The Kongo kingdom
The Kongo kingdom is one of Africa’s ancient kingdoms whose history is exceptionally well documented. This article highlights some pieces of this rich, centuries-old history, and deconstructs some of the stereotypes that still persist today about the history of Africa.
Mbanza Kongo (São Salvador). Engraving. From O[Ifert] Dapper, Naukeurige beschrijvinge der Afrikaensche gewesten, 1668, p. 562-63.
The Kongo kingdom: a long history
At its height, the Kongo kingdom covered parts of present-day Angola, DR Congo and Republic of Congo.
According to oral traditions, Nimi a Nzima of Mpemba Kasi and Nsaku Lau of Mbata founded the kingdom at the end of the 14th century. They agreed that the descendants of Nimi a Nzima would be its kings, while those of Nsaku Lau would rule Mbata.
Subsequently, Lukeni lua Nimi (c. 1380-1420), son of Nimi a Nzima, became the first Kongo king. He declared Mbanza Kongo (located in present-day Angola) capital of the kingdom.
When Portuguese sailors arrived off the coast of the Kongo kingdom in 1483 in search of political and commercial alliances, the kingdom was already a powerful and centralised state, which made a strong impression on its visitors. In 1491, the Milanese ambassador in Lisbon compared the capital Mbanza Kongo to the prestigious city of Évora, the royal residence in Portugal.
Map of the Kongo kingdom ca. 1650. At its height, the Kongo kingdom covered parts of present-day Angola, DR Congo and Republic of Congo. Sometimes Kongo is said to have occupied even a part of present-day Gabon. This mistaken assertion is based on the assumption that the extent of the Kongo kingdom coincided with the geographical area in which variants of the Kikongo language are spoken today. Recent research has shown, however, that the dispersion of Kikongo predates the origin of the Kongo kingdom (Bostoen & de Schryver 2018) and that the influence of Kongo in the coastal areas north of the Congo River was mostly symbolic (Thornton 2020).
Map borrowed from the book:
Cooksey, Susan, Robin Poynor, Hein Vanhee, and Carlee S Forbes, eds. 2013. Kongo across the Waters. Gainesville: University Press of Florida. Page 16.
A quick embracement of Catholicism
In 1491, less than ten years after the first contacts with the Portuguese, King Nzinga a Nkuwu (1483-1509) converted to Catholicism. He then took the name of the Portuguese king, João I. Young Kongolese educated in Europe wrote the letters that the king sent to Portugal.
His son, King Afonso I, helped to develop and spread the Christian religion within his kingdom. He sent students to Europe and studied the Christian religion himself.
An interest in European culture, but a preservation of autonomy
Afonso I also tried to establish direct relations with the Vatican. In 1513, he sent his son Henrique to the Vatican to become a bishop. Afonso I's intention was to make the Kongo church independent and self-sufficient, like that of Portugal. In 1518, Henrique became bishop, with the status ‘in partibus infidelium’ (‘in infidel areas’). When he returned to the Kongo kingdom, his bishop’s status enabled him to appoint the Kongolese priests himself in order to spread Christianity within the kingdom. Henrique died in 1531. In 1534, the papacy turned the Kongo church into a branch of the Diocese located on the Portuguese island of São Tomé, giving the Portuguese greater political influence.
Although Afonso I showed an interest in what Portugal could offer him, for example literacy, he strongly resisted Portuguese attempts to settle deep within his territory. He reserved the right to restrict access to his kingdom. Around 1515, he opposed Portugal's trade connections with the neighbouring kingdom of Ndongo. He also refused to cede control of the slave trade. In the early 1510s, several thousands of slaves were sold every year, mostly to work on the sugar plantations in São Tomé.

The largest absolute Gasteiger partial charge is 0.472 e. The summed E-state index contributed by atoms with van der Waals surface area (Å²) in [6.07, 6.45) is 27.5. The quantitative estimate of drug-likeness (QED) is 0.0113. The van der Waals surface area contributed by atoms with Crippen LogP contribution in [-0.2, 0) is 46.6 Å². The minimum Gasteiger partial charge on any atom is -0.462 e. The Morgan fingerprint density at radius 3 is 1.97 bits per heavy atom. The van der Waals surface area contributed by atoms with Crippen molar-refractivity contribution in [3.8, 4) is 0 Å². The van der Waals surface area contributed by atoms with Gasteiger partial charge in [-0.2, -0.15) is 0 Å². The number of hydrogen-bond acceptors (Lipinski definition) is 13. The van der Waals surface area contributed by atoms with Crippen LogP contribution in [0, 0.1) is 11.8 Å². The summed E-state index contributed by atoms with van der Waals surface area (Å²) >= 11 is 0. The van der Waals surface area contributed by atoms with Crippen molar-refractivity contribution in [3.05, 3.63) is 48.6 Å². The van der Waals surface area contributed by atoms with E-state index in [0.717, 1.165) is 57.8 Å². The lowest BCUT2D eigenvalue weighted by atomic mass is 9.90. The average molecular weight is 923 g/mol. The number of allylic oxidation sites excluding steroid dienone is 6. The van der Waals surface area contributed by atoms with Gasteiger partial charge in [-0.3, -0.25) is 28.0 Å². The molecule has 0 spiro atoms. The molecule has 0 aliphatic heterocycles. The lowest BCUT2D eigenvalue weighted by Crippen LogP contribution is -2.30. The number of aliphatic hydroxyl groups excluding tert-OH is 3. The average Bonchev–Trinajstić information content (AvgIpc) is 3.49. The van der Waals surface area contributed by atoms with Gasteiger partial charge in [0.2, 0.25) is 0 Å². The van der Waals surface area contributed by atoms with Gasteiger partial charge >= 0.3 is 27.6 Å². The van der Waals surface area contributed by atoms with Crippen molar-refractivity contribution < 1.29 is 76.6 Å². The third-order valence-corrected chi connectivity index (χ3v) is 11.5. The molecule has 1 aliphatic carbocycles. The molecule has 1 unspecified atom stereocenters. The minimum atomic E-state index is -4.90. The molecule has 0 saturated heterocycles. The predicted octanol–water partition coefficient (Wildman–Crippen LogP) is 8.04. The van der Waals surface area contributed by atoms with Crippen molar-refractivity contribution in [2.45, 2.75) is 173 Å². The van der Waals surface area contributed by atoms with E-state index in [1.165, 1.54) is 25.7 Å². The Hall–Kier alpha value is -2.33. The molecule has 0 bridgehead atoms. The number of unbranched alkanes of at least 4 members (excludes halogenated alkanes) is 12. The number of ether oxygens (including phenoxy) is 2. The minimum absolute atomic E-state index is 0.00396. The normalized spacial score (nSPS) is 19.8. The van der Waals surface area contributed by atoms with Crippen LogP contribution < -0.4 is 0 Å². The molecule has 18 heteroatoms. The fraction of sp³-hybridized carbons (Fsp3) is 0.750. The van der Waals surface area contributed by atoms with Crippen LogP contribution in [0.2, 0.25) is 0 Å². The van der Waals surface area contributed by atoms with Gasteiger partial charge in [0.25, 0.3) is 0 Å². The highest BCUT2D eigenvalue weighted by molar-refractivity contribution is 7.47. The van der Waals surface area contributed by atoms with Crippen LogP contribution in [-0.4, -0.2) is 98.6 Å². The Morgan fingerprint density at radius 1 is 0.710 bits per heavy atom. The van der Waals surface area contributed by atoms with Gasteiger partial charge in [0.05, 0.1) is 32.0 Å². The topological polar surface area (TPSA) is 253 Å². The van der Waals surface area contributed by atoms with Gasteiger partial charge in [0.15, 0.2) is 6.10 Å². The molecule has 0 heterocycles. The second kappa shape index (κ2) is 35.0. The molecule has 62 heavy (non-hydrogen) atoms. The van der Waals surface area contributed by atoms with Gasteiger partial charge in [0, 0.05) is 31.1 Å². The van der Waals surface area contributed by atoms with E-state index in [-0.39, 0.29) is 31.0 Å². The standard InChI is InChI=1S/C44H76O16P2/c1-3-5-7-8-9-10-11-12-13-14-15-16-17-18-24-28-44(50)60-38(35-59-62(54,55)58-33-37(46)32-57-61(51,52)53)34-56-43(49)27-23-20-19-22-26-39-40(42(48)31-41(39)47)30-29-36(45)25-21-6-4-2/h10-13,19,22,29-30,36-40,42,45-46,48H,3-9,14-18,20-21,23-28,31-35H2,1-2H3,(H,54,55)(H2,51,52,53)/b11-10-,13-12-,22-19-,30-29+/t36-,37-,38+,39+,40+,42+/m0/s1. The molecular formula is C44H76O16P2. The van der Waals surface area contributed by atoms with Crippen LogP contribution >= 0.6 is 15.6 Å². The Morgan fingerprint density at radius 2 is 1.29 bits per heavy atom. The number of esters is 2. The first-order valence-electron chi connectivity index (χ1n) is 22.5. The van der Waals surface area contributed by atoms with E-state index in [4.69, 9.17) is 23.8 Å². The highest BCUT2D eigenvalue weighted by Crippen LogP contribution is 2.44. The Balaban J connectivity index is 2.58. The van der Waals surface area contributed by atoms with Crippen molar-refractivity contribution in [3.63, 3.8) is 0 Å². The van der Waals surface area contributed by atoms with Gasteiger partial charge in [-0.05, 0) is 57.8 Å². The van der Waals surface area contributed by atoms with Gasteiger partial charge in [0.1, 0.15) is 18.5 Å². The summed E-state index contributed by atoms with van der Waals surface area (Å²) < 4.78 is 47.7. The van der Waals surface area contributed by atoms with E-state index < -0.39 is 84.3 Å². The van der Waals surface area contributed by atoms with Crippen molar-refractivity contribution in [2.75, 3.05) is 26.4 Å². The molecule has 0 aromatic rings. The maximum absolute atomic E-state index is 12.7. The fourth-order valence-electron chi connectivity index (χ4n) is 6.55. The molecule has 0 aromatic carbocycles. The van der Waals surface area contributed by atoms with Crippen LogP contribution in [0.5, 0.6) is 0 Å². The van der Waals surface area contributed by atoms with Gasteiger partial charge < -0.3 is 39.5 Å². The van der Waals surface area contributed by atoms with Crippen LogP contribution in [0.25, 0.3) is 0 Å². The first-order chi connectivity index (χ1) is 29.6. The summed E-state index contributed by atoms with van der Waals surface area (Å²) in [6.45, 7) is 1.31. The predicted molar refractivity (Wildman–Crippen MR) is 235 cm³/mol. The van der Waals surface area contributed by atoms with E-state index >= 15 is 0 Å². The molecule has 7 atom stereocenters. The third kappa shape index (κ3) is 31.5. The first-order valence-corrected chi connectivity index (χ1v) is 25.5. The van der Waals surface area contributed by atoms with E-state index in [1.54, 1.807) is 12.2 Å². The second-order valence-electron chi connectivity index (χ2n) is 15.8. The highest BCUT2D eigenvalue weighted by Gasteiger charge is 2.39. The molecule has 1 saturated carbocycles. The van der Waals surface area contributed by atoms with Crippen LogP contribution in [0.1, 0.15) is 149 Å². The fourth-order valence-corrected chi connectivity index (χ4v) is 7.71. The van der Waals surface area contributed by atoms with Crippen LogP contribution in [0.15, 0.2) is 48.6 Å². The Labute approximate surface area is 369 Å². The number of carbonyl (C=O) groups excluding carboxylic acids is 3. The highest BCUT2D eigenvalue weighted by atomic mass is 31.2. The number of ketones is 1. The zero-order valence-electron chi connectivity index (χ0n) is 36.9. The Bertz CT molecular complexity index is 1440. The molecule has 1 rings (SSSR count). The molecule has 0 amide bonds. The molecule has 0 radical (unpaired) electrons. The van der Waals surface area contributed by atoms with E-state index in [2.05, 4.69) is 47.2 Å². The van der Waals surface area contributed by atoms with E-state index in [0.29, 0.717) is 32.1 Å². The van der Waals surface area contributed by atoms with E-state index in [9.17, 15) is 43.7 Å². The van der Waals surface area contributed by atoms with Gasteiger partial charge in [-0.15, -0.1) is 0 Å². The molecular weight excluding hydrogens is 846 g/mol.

African Ambassadors in Europe
At the beginning of the 17th century, the Portuguese became more and more aggressive. The Kongo kingdom intensified its efforts in European diplomacy.
For about ten years, Kongo king Alvaro II sent letters denouncing the hostile attitude of the Portuguese governors of Angola. Then, in 1604, he sent Antonio Manuel to Rome as his ambassador. His mission dealt both with the problems related to his now hostile Portuguese neighbour, Angola, and with the difficulties encountered with a bishop appointed by the Portuguese, who hoped to use religion to extend Portuguese influence.
Antonio Manuel first went to Brazil, where he freed a Kongo nobleman who had been made a slave. On his journey from Brazil to Europe, his ship was attacked by Dutch pirates. He managed to escape, but arrived in Lisbon ruined. Nonetheless, he impressed his European hosts, who saw in him an urbane and educated man of great faith. Antonio Manuel spent four years seeking the support of rich sponsors to complete his mission. He finally succeeded and arrived in Rome in 1608. But his sudden death shortly afterwards prevented him from engaging in negotiations. He received the last sacraments from Pope Paul V and was buried with great pomp. A portrait bust of Manuel is kept in the Basilica of Santa Maria Maggiore in Rome.
In the following years, the Portuguese governors of Angola carried out attacks and pillaged the neighbouring kingdom of Ndongo. In 1622, the Portuguese governor decided to attack the Kongo kingdom. The Kongo elite and its new king Pedro II managed to defeat the assailants in 1623. Kongo diplomacy then moved up a gear. Pedro II sent letters to the Pope and the King of Spain, declaring that the Portuguese governor had no right to invade his kingdom, a Christian land. He therefore demanded the return of prisoners. The pope agreed and more than 1000 prisoners returned from Brazil to Kongo.